Informatics researchers awarded for their seminal work on effect handlers
Gordon Plotkin and Matija Pretnar (a former PhD in the Laboratory for the Foundations of Computer Science at the School of Informatics) were recognised for their ground-breaking 2009 paper Handlers of Algebraic Effects which received the Test of Time Award at the ETAPS conference on 6th April.
Effect handlers provide a computation construct that makes it easier to write more expressive and flexible computer programs. Its numerous applications include the Web’s most popular user-interface framework called React that runs daily for billions of users on multiple platforms such as Instagram, WhatsApp or BBC News.
The Effect Handler
Each programming language breaks down into several grammatical constructs. The effect handler that School of Informatics researchers invented provide two such constructs that work together. The first construct, the effect operation, lets programmers tell the program 'something special should happen here' without explaining what exactly should happen. The second construct, the effect handler, lets programmers delimit a part of the program and say 'these are the special things that should happen for these effect operations'.
The simplest example of an effect operation is the exception. Programmers use and handle exceptions when the program encounters an exceptional situation, for example, an input value was meant to be at least 8 characters long, or the result of a computation we want to divide by is 0.
Plotkin and Pretnar realised that a programming language can handle effect operations other than exceptions. The main difference is that the handling code can resume execution after doing something special. For example, when a user hits 'submit' on a log-in registration form, instead of invoking an exception when the program encounters an insecure password, an appropriate handler can use a password generator to propose a more secure password to the user instead, and, if the user accepts, continue processing the form as if no exception has happened.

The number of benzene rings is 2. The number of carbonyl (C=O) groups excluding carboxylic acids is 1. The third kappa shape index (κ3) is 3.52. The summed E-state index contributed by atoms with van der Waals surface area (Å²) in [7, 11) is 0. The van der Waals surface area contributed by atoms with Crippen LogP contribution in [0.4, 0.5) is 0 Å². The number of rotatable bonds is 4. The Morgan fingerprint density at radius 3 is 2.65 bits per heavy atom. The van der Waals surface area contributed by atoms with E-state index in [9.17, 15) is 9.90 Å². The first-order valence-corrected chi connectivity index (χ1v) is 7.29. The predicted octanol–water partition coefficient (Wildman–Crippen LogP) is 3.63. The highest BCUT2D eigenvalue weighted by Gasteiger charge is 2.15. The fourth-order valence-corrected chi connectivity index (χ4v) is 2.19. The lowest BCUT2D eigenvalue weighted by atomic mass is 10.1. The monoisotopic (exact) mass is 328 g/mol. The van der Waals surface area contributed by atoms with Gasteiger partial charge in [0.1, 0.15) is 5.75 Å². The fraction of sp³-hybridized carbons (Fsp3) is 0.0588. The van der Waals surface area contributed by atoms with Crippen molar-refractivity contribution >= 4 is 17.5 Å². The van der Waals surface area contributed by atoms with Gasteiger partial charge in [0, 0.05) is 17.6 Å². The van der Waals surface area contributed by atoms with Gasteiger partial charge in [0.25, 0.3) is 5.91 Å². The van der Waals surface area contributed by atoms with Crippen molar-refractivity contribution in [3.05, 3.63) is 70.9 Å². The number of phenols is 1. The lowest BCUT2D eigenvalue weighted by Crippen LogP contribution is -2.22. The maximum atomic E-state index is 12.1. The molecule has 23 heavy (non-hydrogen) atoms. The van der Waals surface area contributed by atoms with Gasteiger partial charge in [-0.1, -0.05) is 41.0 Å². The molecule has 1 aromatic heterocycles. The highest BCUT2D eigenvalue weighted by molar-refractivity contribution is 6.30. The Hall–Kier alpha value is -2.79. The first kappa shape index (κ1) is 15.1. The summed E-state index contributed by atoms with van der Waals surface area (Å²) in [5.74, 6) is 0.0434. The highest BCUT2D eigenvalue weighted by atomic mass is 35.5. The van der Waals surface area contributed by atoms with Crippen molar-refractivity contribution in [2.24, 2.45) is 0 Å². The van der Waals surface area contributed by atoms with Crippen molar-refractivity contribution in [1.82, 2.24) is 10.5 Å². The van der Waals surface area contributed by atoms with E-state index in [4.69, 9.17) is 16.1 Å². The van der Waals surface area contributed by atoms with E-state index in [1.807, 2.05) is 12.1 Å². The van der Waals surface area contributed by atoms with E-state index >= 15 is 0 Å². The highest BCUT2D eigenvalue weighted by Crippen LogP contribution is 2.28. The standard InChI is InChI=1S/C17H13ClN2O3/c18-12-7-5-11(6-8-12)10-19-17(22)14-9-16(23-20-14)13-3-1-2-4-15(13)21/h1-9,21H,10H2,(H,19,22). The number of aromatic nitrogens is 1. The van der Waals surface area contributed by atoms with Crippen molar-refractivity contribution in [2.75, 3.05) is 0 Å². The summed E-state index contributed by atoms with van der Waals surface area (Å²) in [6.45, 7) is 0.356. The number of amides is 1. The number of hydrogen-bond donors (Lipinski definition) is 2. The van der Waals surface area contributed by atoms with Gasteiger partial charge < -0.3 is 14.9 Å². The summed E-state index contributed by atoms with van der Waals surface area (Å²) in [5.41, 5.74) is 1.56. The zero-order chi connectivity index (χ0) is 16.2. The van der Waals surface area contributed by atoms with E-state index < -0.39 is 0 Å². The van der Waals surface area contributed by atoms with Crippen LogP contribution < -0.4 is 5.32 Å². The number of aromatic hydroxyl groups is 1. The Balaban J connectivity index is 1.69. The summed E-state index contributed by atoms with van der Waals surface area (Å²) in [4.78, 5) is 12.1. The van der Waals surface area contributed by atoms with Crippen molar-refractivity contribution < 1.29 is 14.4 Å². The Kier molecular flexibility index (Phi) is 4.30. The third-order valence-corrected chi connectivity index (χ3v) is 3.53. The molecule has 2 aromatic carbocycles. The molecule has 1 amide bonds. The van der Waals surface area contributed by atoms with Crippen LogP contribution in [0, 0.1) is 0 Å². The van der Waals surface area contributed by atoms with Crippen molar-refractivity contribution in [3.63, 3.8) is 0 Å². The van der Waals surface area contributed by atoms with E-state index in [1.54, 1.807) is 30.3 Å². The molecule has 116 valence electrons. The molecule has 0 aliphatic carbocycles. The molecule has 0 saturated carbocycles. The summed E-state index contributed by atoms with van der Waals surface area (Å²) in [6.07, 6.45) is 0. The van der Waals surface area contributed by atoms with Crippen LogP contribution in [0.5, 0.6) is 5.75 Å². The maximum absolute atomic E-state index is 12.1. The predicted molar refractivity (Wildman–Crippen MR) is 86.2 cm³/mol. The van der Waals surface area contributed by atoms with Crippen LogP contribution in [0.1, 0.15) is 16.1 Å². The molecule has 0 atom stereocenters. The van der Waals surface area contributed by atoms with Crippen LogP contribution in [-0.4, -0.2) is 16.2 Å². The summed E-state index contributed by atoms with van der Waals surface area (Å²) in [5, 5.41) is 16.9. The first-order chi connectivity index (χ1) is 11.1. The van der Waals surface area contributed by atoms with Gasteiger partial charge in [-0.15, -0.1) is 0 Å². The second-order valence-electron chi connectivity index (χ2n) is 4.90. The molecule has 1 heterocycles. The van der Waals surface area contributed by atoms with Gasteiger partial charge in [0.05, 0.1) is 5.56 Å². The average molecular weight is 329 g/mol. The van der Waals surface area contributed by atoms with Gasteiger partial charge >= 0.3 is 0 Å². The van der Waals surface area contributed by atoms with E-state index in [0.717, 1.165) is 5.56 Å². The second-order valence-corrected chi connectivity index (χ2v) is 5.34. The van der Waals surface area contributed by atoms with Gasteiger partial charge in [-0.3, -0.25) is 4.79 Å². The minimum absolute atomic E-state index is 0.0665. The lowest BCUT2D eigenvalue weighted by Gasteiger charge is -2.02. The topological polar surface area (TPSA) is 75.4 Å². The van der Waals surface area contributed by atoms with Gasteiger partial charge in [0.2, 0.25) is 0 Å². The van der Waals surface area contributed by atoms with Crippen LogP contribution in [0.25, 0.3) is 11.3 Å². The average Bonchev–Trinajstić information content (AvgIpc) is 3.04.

Effect handlers in action
One exciting application of the effect handler construct is when putting together many small components to create user interfaces such as social media (for example, Instagram) feeds. Such interfaces contain multiple components organised in complicated hierarchies, but their rendering must remain reactive.
Instagram’s feed contains photos, buttons, notifications, and, as the mouse hovers around the screen, hover-texts and user-tags pop up, and all of these might update as another user tags themselves in a photo, or posts a new message. If the interface is not reactive, users might not enjoy interacting with the feed and migrate to a different platform.
Effect handlers not only enable a useful design for such complex component hierarchies, they can also save developers’ time. Developers use effect operations whenever their components need to be updated when an external event takes place. Then, an encompassing effect handler works out which components need to update when a new photo is posted, or other information arrives. In this way, the same effect operation may be resumed several times, supplying the user with the latest information, but only the components that need updating are changed, giving the user a smooth, reactive, experience.
Real life application
This particular application has been adopted by a major open-source web-programming framework React, mainly developed in Meta (formerly Facebook). Their implementation of the effect handler, which they call 'React Hooks' is used on massive scale, and includes many web applications.
Effect handlers remain an active research topic of the School of Informatics. Sam Lindley's UKRI Future-Leaders Fellowship on Effect Handler Oriented Programming is a major research project in the field. There are also several UG4, MInf, MSc and PhD students graduated after or currently working on the topic.
The work on effect handlers shows that working on well-chosen basic problems can lead to widespread practical application. But there we were lucky, with quick influential follow-up research on handlers in practice, by our colleagues in Edinburgh and the development of the Eff language at Ljubljana by Andrej Bauer and Matija.
The fact that the adoption of our discovery took only ten years is a testament to the whole Programming Languages research community. Its efforts have over and over again shown the practical usefulness of the theoretical research.
An impact case study on effect handlers was included in the School of Informatics and EPCC’s 2021 REF submission, which received 100% top grades for impact.
Many thanks to Ohad Kammar for his work on developing this story, and Gordon Plotkin for editing it.